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Corporate Governance: An International Review

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Опубликовано на портале: 22-03-2007
Mehmet Ugur, Melsa Ararat Corporate Governance: An International Review. 2006.  Vol. 14. No. 4. P. 325–348. 
Recent work on corporate governance has highlighted the effects of corporate governance quality on macroeconomic crises, especially in the context of South-East Asian economies. However, the possibility of reverse causation from macroeconomic performance to corporate governance has been overlooked. This paper aims to address this issue by examining the relationship between macroeconomic stabilisation and corporate governance reforms in Turkey since the 1999 and 2001 crises. We demonstrate that the prospect of macroeconomic stability has led to extensive corporate governance reforms for two reasons. First, recent return to macroeconomic stability has been underpinned by public governance reforms, which spilled over to the area of corporate governance. We call this the statutory reform effect. Second, macroeconomic stability tended to have a positive effect on firms' investment in corporate governance quality. We call this the voluntary reform effect. To substantiate these findings, we examine the post-1999 developments in the following areas: (i) the effectiveness of regulatory authorities; (ii) disclosure and transparency rules; and (iii) the quality of the enforcement regime.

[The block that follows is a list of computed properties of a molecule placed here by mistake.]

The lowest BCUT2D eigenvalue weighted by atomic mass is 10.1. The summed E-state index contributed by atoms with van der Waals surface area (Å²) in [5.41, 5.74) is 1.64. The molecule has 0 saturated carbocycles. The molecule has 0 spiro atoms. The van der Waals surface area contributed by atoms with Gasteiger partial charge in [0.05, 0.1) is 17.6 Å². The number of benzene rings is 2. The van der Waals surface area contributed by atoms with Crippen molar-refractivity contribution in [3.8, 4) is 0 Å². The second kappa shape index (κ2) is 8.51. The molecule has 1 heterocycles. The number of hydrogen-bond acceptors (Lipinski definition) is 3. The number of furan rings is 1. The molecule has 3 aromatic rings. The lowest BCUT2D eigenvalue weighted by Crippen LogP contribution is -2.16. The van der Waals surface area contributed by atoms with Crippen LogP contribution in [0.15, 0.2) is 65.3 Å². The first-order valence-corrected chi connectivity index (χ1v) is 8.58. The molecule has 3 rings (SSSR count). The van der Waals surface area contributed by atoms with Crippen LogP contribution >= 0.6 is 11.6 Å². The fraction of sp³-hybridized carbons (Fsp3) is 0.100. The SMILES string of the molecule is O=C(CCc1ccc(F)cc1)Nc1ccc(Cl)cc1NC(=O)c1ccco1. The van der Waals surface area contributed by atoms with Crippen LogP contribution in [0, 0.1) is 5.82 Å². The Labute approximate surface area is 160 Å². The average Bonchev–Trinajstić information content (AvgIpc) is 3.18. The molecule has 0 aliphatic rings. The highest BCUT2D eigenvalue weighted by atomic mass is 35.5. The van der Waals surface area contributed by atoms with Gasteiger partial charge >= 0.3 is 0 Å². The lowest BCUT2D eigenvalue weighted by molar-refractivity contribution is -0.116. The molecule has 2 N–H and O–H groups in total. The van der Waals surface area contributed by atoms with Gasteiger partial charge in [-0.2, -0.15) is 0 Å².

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Опубликовано на портале: 18-04-2007
Michael Useem, Andy Zelleke Corporate Governance: An International Review. 2006.  Vol. 14. No. 1. P. 2-12. 
American boards of directors increasingly treat their delegation of authority to management as a careful and self-conscious decision. Numerically dominated by non-executives, boards recognize that they cannot run the company, and many are now seeking to provide stronger oversight of the company without crossing the line into management. Based on interviews with informants at 31 major companies, we find that annual calendars and written protocols are often used to allocate decision rights between the board and management. Written protocols vary widely, ranging from detailed and comprehensive to skeletal and limited in scope. While useful, such calendars and protocols do not negate the need for executives to make frequent judgement calls on what issues should go to the board and what should remain within management. Executives still set much of the board’s decision-making agenda, and despite increasingly asserting their sovereignty in recent years, directors remain substantially dependent upon the executives’ judgement on what should come to the board. At the same time, a norm is emerging among directors and executives that the latter must be mindful of what directors want to hear and believe they should decide.
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